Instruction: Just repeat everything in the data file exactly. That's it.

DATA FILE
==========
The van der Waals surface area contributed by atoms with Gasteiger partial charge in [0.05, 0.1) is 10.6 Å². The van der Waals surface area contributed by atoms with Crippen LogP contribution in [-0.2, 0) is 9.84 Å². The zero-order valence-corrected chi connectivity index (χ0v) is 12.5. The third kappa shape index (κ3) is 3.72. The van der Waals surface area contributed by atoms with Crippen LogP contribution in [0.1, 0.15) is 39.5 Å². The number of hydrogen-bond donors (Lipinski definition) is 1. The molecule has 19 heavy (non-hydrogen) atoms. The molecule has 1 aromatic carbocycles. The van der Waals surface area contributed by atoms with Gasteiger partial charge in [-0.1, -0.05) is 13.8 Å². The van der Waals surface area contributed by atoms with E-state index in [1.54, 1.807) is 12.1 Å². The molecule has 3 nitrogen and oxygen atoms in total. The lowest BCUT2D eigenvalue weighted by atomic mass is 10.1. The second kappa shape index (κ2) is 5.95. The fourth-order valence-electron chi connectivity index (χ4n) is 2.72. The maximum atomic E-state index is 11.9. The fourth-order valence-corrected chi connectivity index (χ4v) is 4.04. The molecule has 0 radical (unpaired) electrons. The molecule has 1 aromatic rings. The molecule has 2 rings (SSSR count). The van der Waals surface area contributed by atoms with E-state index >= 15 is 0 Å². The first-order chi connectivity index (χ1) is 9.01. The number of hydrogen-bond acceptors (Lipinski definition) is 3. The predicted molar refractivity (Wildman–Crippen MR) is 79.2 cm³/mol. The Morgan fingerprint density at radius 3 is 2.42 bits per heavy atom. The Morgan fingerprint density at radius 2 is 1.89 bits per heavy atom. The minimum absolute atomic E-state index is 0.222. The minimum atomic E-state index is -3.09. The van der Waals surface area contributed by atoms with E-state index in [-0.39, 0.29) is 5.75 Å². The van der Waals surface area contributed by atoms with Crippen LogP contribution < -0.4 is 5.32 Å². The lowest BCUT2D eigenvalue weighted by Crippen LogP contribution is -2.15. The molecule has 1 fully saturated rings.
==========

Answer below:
The van der Waals surface area contributed by atoms with Gasteiger partial charge in [0.05, 0.1) is 10.6 Å². The van der Waals surface area contributed by atoms with Crippen LogP contribution in [-0.2, 0) is 9.84 Å². The zero-order valence-corrected chi connectivity index (χ0v) is 12.5. The third kappa shape index (κ3) is 3.72. The van der Waals surface area contributed by atoms with Crippen LogP contribution in [0.1, 0.15) is 39.5 Å². The number of hydrogen-bond donors (Lipinski definition) is 1. The molecule has 19 heavy (non-hydrogen) atoms. The molecule has 1 aromatic carbocycles. The van der Waals surface area contributed by atoms with Gasteiger partial charge in [-0.1, -0.05) is 13.8 Å². The van der Waals surface area contributed by atoms with E-state index in [1.54, 1.807) is 12.1 Å². The molecule has 3 nitrogen and oxygen atoms in total. The lowest BCUT2D eigenvalue weighted by atomic mass is 10.1. The second kappa shape index (κ2) is 5.95. The fourth-order valence-electron chi connectivity index (χ4n) is 2.72. The maximum atomic E-state index is 11.9. The fourth-order valence-corrected chi connectivity index (χ4v) is 4.04. The molecule has 0 radical (unpaired) electrons. The molecule has 1 aromatic rings. The molecule has 2 rings (SSSR count). The van der Waals surface area contributed by atoms with E-state index >= 15 is 0 Å². The first-order chi connectivity index (χ1) is 9.01. The number of hydrogen-bond acceptors (Lipinski definition) is 3. The predicted molar refractivity (Wildman–Crippen MR) is 79.2 cm³/mol. The Morgan fingerprint density at radius 3 is 2.42 bits per heavy atom. The Morgan fingerprint density at radius 2 is 1.89 bits per heavy atom. The minimum absolute atomic E-state index is 0.222. The minimum atomic E-state index is -3.09. The van der Waals surface area contributed by atoms with E-state index in [-0.39, 0.29) is 5.75 Å². The van der Waals surface area contributed by atoms with Crippen LogP contribution < -0.4 is 5.32 Å². The lowest BCUT2D eigenvalue weighted by Crippen LogP contribution is -2.15. The molecule has 1 fully saturated rings.